Random historical NYC photos of hard-working people and their push cart businesses, made me think of my Maternal Grandmother’s side (later the proprietor of Cooks Falls Lodge) of the family. My Great Grandfather was in the Russian Army. They ventured to America arriving in NYC., living and working toward building their future with big dreams. Leaving Russia where they had owned a grain business, a candle shop and an Antique store. He traveled on a vessel carrying dreams to America, with his brother, crossing the ocean in 1904, with the family arriving a year after (many men came first). His work brought him into some of the worst conditions in early NYC. Providing for his family, pushing towards his dreams for them, saving enough money to open a hardware store (which had different locations, survived a fire, during 83 years in lower Manhattan, the final store opened in 1945). It carried everything you could possibly imagine and they had long-standing customers. It made me smile because…the family first ran a push cart biz when they came to America. FOLLOW YOUR DREAMS!! The store was called Alexander’s Buyers Market Hardware at 60 Reade Street. NY. NY. (1993 NY. Times article to follow and those random photos.)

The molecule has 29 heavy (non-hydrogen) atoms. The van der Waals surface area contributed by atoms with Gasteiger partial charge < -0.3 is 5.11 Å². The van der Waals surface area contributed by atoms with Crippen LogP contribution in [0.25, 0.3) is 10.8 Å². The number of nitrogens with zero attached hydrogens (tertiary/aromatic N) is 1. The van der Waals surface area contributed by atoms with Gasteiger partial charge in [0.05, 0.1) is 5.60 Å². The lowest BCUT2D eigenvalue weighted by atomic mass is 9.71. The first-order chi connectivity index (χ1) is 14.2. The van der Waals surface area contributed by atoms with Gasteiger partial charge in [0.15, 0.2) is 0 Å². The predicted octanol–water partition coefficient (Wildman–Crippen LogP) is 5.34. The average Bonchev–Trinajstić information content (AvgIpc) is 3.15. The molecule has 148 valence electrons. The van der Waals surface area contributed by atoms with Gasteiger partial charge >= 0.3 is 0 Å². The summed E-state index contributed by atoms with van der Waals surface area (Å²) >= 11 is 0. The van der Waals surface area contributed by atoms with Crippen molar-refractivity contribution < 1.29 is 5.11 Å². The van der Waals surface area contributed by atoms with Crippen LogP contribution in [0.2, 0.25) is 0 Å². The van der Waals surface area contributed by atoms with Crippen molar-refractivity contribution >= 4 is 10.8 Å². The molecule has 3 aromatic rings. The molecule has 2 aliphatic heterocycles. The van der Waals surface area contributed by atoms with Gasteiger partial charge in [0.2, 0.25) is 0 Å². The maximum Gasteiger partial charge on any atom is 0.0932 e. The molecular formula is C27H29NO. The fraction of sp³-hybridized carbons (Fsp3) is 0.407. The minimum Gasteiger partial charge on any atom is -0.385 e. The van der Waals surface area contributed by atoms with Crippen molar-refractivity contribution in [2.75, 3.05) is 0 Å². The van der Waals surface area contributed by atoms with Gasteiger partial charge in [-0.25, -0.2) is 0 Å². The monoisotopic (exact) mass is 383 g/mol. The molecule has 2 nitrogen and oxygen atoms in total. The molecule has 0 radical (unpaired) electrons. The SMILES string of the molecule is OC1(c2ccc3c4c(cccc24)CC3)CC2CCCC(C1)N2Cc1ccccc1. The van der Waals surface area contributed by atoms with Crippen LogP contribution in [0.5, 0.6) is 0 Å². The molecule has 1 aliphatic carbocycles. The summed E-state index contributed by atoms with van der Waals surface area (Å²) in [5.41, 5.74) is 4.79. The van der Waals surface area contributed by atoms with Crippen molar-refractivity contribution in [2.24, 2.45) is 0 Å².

STRICTLY BUSINESS; A Cluttered Treasure-Trove Closes
By DOUGLAS MARTIN
Published: January 11, 1993
A customer might wander into Alexander’s Hardware, peruse its marvels for a wondrous lunch hour, then pick up a couple nuts and bolts from one of thousands of bins.
“No charge,” Arthur Alexander would say. “I’ll get you next time.”
No more next times. After 83 years, the bafflingly cluttered emporium at 60 Reade Street in lower Manhattan is in the final spasms of closing. It is going the way of other old-fashioned Manhattan hardware stores, places like Kamenstein’s on Third Avenue at Ninth Street, Tinker’s Paradise over on Park Row, several places on Canal Street.
Rents are too high, hours too long, profit margins too slim. His two grown children shun working 60 hours a week in a family business. Mr. Alexander will soon be 68, the age at which his father, who never retired from the store, died.
The future, Mr. Alexander says with no rancor, belongs to outlets selling nuts and bolts in cellophane bubbles for a dollar or so a throw, not mom-and-pop joints that think nothing of giving a couple away. One Last Bargain
Alexander’s was officially closed Jan. 1 to make way for a shoe store, but the doors are still open for a couple days to get rid of as much stuff as possible. So devotees continue to wander in, looking for that last bargain, a suddenly remembered necessity, an inconceivable about-face in the march of time.
There was Richard Genovese, a research analyst, who once found a period lock for a 60-year-old closet on a dusty shelf. “The city has lost one of its treasures,” he said.
“It’s like digging around in my grandfather’s attic,” said Chris Piazza, a sculptor who has been spending her days — and around $2,000 so far — buying interesting things. One find: 200 foot-shaped treadles for old-fashioned sewing machines she intends to use in a whimsical model of the Eiffel Tower.